Labour will soon pledge to scrap the bedroom tax, says Scottish welfare spokesman

Jackie Baillie says "you can expect an announcement relatively soon" as Lib Dem Shirley Williams brands the policy "a big mistake".

To date, while stating that it would not have introduced the bedroom tax and condemning its effect on the vulnerable, Labour has stopped short of pledging to repeal the measure if elected. But as I recently reported, it will almost certainly promise to do so before 2015.

The clearest signal yet that an announcement is likely in the near future came today from the party's Scottish welfare spokesman Jackie Baillie. Asked on the BBC's Good Morning Scotland programme whether "a Westminster Labour government abolish the bedroom tax?", she replied:

We are very clear. Labour rejected this approach when it was put to them in government, for social landlords. We have campaigned for its abolition.

Yes we will abolish it. My understanding is that you can expect an announcement relatively soon.

In his recent speech on social security, Liam Byrne described the policy, which reduces housing benefit by 14% for those deemed to have one "spare room" and by 25% for those with two or more, as "the worst possible combination of incompetence and cruelty". He noted that "96% of those hit have nowhere to move to" (which means higher arrears and homelessness) and that it was "costing the public an extra £102.5 million to implement", concluding: "It should be dropped, and dropped now." If Labour can demonstrate that the policy is likely to cost more than it saves, it will be hard for the coalition to object to its potential reversal.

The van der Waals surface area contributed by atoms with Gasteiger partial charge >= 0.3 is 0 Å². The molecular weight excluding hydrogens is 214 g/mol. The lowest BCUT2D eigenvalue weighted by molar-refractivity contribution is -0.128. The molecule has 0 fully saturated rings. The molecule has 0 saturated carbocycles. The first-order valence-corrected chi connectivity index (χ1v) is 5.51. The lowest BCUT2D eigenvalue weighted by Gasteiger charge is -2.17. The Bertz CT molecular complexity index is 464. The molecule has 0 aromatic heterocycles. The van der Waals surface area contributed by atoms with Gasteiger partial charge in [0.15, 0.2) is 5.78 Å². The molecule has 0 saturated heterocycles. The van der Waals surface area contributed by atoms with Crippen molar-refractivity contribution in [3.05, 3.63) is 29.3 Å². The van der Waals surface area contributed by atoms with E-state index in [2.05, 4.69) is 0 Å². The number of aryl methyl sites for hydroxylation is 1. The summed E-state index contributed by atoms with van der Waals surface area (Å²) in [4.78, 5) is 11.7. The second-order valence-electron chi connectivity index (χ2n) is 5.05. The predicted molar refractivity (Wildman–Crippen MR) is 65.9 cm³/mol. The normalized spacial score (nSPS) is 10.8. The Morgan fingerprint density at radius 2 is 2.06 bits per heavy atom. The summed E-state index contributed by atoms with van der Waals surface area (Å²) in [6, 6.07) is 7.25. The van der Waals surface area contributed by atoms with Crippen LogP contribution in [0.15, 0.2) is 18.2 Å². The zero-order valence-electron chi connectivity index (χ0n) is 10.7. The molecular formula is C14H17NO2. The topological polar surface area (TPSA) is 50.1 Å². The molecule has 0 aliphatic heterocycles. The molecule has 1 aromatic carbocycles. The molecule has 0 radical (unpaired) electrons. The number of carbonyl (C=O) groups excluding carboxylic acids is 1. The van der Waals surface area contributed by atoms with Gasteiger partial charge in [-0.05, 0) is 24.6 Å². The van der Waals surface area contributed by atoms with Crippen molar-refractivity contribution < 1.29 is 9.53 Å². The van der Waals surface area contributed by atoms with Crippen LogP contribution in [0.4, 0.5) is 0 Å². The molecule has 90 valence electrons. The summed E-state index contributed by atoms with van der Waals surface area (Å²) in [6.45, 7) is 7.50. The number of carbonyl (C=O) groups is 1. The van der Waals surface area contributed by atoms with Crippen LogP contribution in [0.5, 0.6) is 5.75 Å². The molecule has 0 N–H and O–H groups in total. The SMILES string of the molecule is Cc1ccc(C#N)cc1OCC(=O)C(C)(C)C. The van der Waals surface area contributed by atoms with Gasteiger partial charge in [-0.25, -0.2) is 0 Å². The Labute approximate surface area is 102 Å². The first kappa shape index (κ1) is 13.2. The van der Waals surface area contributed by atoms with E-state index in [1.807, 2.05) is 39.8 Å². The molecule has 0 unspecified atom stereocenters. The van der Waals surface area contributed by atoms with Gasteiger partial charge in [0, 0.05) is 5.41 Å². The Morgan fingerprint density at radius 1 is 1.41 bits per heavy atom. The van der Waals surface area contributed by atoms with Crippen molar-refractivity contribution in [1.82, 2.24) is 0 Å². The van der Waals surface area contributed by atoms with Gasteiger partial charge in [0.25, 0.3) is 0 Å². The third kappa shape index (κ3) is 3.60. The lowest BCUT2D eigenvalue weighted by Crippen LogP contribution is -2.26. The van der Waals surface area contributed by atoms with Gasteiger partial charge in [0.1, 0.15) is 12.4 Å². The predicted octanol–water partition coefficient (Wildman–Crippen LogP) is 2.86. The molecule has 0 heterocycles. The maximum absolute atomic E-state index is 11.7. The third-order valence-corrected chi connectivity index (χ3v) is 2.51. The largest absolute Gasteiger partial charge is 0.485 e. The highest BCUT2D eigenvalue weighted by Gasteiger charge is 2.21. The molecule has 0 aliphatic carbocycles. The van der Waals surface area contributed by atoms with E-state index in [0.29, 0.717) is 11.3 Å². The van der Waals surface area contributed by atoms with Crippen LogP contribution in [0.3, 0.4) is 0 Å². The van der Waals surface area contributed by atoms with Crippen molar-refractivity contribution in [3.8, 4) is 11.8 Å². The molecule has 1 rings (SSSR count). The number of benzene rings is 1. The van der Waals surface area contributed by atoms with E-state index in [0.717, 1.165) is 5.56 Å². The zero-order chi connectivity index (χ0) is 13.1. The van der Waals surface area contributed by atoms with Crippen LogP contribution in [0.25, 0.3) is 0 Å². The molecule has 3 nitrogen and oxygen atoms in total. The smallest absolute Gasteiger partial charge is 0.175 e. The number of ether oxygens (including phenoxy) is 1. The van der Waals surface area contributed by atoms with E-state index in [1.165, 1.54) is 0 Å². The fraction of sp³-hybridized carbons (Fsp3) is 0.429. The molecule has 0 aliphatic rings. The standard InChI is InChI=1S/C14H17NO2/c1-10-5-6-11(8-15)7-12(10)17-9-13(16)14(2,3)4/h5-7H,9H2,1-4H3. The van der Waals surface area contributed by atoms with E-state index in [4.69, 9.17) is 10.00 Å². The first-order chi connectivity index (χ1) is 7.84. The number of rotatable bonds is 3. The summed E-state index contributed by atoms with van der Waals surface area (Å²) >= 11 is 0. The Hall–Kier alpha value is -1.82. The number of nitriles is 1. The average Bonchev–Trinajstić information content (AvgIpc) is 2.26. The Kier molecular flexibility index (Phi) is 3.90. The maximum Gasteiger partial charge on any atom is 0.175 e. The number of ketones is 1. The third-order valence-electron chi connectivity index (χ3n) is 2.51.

At the Lib Dem conference on Monday afternoon, delegates will debate a motion (Making Housing Benefit Work for Tenants in Social Housing) calling for "an immediate evaluation of the impact of the policy, establishing the extent to which larger homes are freed up, money saved, costs of implementation, the impact on vulnerable tenants, and the impact on the private rented sector." The motion also calls for "a redrafting of clear housing needs guidelines in association with those representing vulnerable groups including the disabled, elderly and children."

Until new guidelines are in place, it argues that there should be no withdrawal of housing benefit from those on the waiting list for social housing which meets the current guidelines and that there should be an exemption for those who "temporarily have a smaller housing need due to a change in their circumstances, but whose need will predictably return to a higher level (e.g. whose children will pass the age limits for separate rooms within that period)".

While Nick Clegg and other Lib Dems ministers have defended the measure on the grounds that it encourages tenants to downsize, freeing up houses for those in overcrowded accomodation (the problem being the severe shortage of one bedroom properties), delegates are likely to back the motion, with a significant number calling for the immediate abolition of the policy. On the fringe, Shirley Williams has just been greeted with thunderous applause after describing it as "a big mistake".